Why “Rat Island”?
Across the bay from the peace and love capital of Port Townsend lies Indian Island – a major U.S. Naval munitions facility. Both are part of the historic Triangle of Fire that once guarded the entrance to Puget Sound from 1897-1953.
An aerial view of Indian and Marrowstone Island shows a sandy spit that appears to have broken into a small rat-shaped island. Navigational charts still call this land mass Buggy Spit, but locals more properly refer to it as Rat Island.
The effect was man-made during World War II when landing craft were dragged across the spit during military exercises. The spit was breached and never recovered.
It’s still an island – shaped like a rat.
Thanks to the Navy’s giant sand sculpture, rowers and paddlers are able to circumnavigate Rat Island except at low tide, which makes for some interesting game changers during the annual Rat Island Regatta.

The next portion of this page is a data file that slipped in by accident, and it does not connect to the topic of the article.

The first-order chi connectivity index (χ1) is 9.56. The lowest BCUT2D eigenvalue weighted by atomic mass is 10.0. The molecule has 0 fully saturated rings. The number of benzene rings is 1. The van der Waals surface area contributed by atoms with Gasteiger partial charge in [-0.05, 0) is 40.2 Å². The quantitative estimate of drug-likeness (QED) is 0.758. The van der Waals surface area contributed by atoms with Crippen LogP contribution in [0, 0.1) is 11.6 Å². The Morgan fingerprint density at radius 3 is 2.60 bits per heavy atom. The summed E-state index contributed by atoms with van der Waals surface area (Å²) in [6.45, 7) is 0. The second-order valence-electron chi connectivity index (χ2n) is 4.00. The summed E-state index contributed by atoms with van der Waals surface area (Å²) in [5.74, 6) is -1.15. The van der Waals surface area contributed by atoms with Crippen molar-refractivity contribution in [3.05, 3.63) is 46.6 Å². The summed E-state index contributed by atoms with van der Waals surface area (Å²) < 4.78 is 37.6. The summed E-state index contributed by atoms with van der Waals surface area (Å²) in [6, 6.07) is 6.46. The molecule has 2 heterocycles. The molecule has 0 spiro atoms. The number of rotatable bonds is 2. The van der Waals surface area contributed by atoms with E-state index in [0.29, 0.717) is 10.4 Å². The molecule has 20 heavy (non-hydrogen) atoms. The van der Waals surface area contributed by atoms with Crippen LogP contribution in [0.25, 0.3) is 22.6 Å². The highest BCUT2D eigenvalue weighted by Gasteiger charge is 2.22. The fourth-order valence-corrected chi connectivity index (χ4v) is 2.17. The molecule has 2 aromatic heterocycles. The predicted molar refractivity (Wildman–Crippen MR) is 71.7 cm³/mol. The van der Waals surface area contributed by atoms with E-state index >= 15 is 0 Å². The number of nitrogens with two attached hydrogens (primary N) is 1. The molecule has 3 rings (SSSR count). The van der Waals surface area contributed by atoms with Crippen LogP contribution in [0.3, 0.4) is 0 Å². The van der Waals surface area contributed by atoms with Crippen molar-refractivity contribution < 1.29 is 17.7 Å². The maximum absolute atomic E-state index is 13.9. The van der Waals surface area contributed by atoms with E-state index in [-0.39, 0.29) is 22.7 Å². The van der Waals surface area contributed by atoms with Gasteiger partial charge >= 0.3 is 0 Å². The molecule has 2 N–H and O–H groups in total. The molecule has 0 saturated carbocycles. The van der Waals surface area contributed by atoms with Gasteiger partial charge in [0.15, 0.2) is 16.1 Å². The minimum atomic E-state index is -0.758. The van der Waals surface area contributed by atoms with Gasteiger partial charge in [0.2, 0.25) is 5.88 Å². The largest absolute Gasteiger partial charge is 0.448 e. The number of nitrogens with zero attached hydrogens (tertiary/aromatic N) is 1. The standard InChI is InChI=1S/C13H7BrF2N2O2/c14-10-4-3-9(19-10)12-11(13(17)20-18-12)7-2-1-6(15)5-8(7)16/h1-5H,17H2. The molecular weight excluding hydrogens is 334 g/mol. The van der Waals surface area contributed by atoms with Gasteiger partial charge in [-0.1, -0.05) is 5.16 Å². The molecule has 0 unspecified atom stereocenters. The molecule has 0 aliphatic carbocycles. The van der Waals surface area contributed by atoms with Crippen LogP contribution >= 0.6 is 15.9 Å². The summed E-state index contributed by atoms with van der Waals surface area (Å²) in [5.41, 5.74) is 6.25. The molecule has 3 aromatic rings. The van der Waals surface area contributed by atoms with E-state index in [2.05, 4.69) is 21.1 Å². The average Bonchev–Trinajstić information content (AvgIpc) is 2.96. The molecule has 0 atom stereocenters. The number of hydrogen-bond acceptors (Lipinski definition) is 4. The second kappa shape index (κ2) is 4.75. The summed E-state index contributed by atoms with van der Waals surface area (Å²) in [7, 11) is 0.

1999 Steve Chapin writes
Planning for the race this year didn’t include a look in the tide book; the 9:20 AM start was just 16 minutes before the -0.8 ft. low tide. This made for a unique situation in Sound Rowers and Paddlers history, where many of the racers had to portage at the cut around Rat Island. This probably had the biggest effect on the race. By the time the fleet reached Point Hudson it was almost a single file line as it paraded across Port Townsend bay. At the cut everything changed. The relatively fixed order of the racers that had developed over the first 30 to 40 minutes of the race changed markedly, as most racers got out of their boats and carried or pushed them through, while some where able to bump along without resorting to auxiliary propulsion. Rob O’Brien took the lead this way, but at the cost of a significant portion of his skeg.